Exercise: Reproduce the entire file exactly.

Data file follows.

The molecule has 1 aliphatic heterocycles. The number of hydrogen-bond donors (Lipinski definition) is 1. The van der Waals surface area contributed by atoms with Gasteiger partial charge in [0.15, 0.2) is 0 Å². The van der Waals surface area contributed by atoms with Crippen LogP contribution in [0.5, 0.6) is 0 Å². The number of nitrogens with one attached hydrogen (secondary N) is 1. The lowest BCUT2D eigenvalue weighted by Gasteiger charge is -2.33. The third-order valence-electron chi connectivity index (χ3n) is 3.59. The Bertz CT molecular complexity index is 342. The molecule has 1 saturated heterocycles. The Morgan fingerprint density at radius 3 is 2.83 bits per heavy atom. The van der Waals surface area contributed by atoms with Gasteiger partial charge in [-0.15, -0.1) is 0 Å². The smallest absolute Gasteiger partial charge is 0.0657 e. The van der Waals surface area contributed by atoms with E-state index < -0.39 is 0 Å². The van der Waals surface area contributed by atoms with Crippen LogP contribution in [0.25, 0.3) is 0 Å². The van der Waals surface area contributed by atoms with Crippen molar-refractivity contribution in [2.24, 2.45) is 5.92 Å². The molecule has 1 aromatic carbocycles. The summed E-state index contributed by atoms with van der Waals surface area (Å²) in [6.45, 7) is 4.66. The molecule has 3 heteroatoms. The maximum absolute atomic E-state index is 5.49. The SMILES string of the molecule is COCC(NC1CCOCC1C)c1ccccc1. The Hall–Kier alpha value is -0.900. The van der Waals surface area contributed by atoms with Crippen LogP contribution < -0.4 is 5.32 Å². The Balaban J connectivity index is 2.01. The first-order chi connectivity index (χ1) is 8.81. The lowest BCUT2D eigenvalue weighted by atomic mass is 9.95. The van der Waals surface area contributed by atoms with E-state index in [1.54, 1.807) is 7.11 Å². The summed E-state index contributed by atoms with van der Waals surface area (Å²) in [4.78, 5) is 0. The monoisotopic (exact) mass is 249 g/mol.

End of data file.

The molecule has 1 aliphatic heterocycles. The number of hydrogen-bond donors (Lipinski definition) is 1. The van der Waals surface area contributed by atoms with Gasteiger partial charge in [0.15, 0.2) is 0 Å². The van der Waals surface area contributed by atoms with Crippen LogP contribution in [0.5, 0.6) is 0 Å². The number of nitrogens with one attached hydrogen (secondary N) is 1. The lowest BCUT2D eigenvalue weighted by Gasteiger charge is -2.33. The third-order valence-electron chi connectivity index (χ3n) is 3.59. The Bertz CT molecular complexity index is 342. The molecule has 1 saturated heterocycles. The Morgan fingerprint density at radius 3 is 2.83 bits per heavy atom. The van der Waals surface area contributed by atoms with Gasteiger partial charge in [-0.15, -0.1) is 0 Å². The smallest absolute Gasteiger partial charge is 0.0657 e. The van der Waals surface area contributed by atoms with E-state index < -0.39 is 0 Å². The van der Waals surface area contributed by atoms with Crippen LogP contribution in [0.25, 0.3) is 0 Å². The van der Waals surface area contributed by atoms with Crippen molar-refractivity contribution in [2.24, 2.45) is 5.92 Å². The molecule has 1 aromatic carbocycles. The summed E-state index contributed by atoms with van der Waals surface area (Å²) in [6.45, 7) is 4.66. The molecule has 3 heteroatoms. The maximum absolute atomic E-state index is 5.49. The SMILES string of the molecule is COCC(NC1CCOCC1C)c1ccccc1. The Hall–Kier alpha value is -0.900. The van der Waals surface area contributed by atoms with Crippen LogP contribution < -0.4 is 5.32 Å². The Balaban J connectivity index is 2.01. The first-order chi connectivity index (χ1) is 8.81. The lowest BCUT2D eigenvalue weighted by atomic mass is 9.95. The van der Waals surface area contributed by atoms with E-state index in [1.54, 1.807) is 7.11 Å². The summed E-state index contributed by atoms with van der Waals surface area (Å²) in [4.78, 5) is 0. The monoisotopic (exact) mass is 249 g/mol.